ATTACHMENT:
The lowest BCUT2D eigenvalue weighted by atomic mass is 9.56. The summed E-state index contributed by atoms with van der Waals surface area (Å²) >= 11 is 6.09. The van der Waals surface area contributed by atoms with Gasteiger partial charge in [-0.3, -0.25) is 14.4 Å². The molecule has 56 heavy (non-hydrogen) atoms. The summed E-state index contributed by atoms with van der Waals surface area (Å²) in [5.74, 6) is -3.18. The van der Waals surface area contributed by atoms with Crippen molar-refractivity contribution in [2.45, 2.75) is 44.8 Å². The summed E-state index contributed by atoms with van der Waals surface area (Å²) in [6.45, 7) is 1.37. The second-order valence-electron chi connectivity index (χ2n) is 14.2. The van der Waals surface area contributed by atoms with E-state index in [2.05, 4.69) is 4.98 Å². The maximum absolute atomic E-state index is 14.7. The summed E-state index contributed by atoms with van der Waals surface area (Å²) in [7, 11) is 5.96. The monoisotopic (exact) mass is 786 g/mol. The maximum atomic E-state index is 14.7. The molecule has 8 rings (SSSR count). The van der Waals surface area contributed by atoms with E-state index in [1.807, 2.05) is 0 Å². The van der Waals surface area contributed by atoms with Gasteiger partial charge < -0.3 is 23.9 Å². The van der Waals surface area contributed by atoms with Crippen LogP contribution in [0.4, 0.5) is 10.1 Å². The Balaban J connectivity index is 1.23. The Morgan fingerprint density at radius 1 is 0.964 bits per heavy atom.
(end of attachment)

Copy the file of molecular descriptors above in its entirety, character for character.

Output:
The lowest BCUT2D eigenvalue weighted by atomic mass is 9.56. The summed E-state index contributed by atoms with van der Waals surface area (Å²) >= 11 is 6.09. The van der Waals surface area contributed by atoms with Gasteiger partial charge in [-0.3, -0.25) is 14.4 Å². The molecule has 56 heavy (non-hydrogen) atoms. The summed E-state index contributed by atoms with van der Waals surface area (Å²) in [5.74, 6) is -3.18. The van der Waals surface area contributed by atoms with Crippen molar-refractivity contribution in [2.45, 2.75) is 44.8 Å². The summed E-state index contributed by atoms with van der Waals surface area (Å²) in [6.45, 7) is 1.37. The second-order valence-electron chi connectivity index (χ2n) is 14.2. The van der Waals surface area contributed by atoms with E-state index in [2.05, 4.69) is 4.98 Å². The maximum absolute atomic E-state index is 14.7. The summed E-state index contributed by atoms with van der Waals surface area (Å²) in [7, 11) is 5.96. The monoisotopic (exact) mass is 786 g/mol. The maximum atomic E-state index is 14.7. The molecule has 8 rings (SSSR count). The van der Waals surface area contributed by atoms with E-state index in [1.807, 2.05) is 0 Å². The van der Waals surface area contributed by atoms with Gasteiger partial charge < -0.3 is 23.9 Å². The van der Waals surface area contributed by atoms with Crippen LogP contribution in [0.4, 0.5) is 10.1 Å². The Balaban J connectivity index is 1.23. The Morgan fingerprint density at radius 1 is 0.964 bits per heavy atom.